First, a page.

You are using the preview version of Visual Studio (currently is 2017 preview 3) to develop some projects on .Net Core 2 and .Net Standard 2 preview 2. However, the is no available build agent on VSTS for the preview framework yet.

I have a crazy idea why don’t use our laptop as a build agent for VSTS so that you can install whatever you want on your laptop worry less about the host compatible? If you are facing some difficulties above then this post I will show you how to makes your laptop becomes a build agent of VSTS.

1. Download Agent Package

Login to your VSTS and navigate to the Agent Queues and then click download agent. There is three package available for Window OS X and Linux. You shall able to download a zip package around 83MB for your window. This package contains all needed components for a build agent host.

 

2. Generate Personal access tokens

Click on you account icon at the top right and navigate to security then Personal access tokens. Create a new token named build-agent with the Authorized Scopes as below.

After clicking the save button, you will have a token look like this:

khyppjfxamx6sjjrmhfdefthbdxzssltvoevxp56rn5ezdrunkcoding

Refer here for details of Personal access token creating and revoking.

3. Agent Installation

  • Right click on the downloaded zip package -> properties and check the unblock checkbox then click ok.
  • Unzip the package into C:\vsts-agent.
  • Create a folder C:\vsts-build for the build this one will be used to contain the source code from VSTS when executing a build definition.
  • Run the PowerShell with administrator privilege and point the unzipped package (by using cd command).
  • Run the ./config.cmd to start the installation:

  • When running agent as service it will ask for the service account, I’m using Network Service as the service account for the agent. The reason to run the agent as service is whenever you start your laptop/Pc up the agent will be available in the VSTS immediately without any configuration needed.

Run the command .\config.cmd remove to un-install the agent on your laptop if need.

I like the way Microsoft develop the agent, your laptop doesn’t need a static IP for it, The agent will work whenever the laptop is up and connected to the internet care less about the IP and location. Bring your laptop everywhere you want and execute the build anytime you need.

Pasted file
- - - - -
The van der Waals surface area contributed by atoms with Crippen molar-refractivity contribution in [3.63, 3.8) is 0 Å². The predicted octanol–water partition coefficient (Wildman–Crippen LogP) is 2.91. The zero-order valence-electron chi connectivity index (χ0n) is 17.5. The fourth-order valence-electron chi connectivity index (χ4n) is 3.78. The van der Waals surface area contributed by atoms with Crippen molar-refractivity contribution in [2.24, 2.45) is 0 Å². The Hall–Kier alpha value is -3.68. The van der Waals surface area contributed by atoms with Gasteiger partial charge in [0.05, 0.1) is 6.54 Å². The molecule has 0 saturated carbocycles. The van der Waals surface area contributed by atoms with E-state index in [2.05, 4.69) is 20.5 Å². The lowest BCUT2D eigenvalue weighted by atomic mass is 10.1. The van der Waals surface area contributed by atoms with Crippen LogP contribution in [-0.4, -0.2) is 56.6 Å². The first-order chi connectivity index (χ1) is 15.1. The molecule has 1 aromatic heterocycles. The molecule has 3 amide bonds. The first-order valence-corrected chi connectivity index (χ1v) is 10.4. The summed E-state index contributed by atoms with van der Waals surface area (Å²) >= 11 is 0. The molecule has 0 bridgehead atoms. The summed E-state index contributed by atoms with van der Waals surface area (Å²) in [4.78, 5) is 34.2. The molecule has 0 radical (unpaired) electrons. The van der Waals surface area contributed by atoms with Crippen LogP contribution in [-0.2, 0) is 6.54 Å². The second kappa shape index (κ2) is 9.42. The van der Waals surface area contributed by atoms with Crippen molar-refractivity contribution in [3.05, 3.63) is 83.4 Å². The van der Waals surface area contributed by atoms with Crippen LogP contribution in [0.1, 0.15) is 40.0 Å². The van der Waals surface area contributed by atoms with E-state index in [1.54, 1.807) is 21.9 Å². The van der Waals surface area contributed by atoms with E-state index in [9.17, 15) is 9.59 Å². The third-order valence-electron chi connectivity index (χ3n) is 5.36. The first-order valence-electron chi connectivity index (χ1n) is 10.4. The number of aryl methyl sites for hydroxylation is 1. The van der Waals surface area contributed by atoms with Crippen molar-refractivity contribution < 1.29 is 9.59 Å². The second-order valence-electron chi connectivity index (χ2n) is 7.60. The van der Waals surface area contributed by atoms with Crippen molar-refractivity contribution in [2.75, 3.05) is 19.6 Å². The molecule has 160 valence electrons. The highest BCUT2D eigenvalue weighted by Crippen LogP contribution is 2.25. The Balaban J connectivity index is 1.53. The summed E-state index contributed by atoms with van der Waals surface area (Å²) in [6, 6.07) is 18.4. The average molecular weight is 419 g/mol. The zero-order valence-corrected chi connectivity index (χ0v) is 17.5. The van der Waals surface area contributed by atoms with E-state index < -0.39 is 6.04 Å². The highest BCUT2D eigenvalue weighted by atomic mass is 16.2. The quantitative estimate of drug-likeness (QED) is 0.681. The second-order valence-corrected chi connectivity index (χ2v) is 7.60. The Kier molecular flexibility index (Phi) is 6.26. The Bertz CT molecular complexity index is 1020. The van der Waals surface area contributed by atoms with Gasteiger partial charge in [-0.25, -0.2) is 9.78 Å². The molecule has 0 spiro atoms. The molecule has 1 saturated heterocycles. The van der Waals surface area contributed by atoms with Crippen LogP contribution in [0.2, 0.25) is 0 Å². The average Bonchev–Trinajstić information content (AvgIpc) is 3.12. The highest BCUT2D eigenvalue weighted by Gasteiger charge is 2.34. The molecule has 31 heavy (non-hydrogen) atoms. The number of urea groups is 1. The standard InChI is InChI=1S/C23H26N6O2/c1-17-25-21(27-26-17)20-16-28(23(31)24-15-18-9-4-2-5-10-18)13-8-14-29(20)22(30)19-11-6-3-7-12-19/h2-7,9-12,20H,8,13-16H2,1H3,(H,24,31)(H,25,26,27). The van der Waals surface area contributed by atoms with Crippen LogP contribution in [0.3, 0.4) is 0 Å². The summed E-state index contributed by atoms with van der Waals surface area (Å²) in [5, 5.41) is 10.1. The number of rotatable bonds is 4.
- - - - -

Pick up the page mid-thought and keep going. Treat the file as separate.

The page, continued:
4. Agent Configuration

Now navigate to the default agent pool on your VSTS your laptop name should appear. Before executing the build, you need to define the capabilities of the new agent as below. The Java capabilities on the below screenshot are needed if you are using some Java build tasks example Sonarqube tasks.

 

Here is the full text of the capabilities of my laptop for your reference purpose.

  • java: C:\Program Files\Java\jdk1.8.0_131
  • jdk: C:\Program Files\Java\jdk1.8.0_131
  • jdk_8: C:\Program Files\Java\jdk1.8.0_131
  • MSBuild: C:\Program Files (x86)\Microsoft Visual Studio\Preview\Enterprise\MSBuild\15.0\Bin
  • VisualStudio: C:\Program Files (x86)\Microsoft Visual Studio\Preview\Enterprise
  • VSTest: C:\Program Files (x86)\Microsoft Visual Studio\Preview\Enterprise\Common7\IDE\CommonExtensions\Microsoft\TestWindow

Now you can execute your build without the limitation. However, please note that this one for personal use only. I don’t recommend to use this on your company as exposing a server to the internet is not compliance and dangerous.

If your company is using VSTS, then should purchse the agents from Micrsoft or hosting everything (TFS and Agents) on the premises to maximize the flexibility is also a case.

This is the screenshot to prove that my laptop is working fine with VSTS.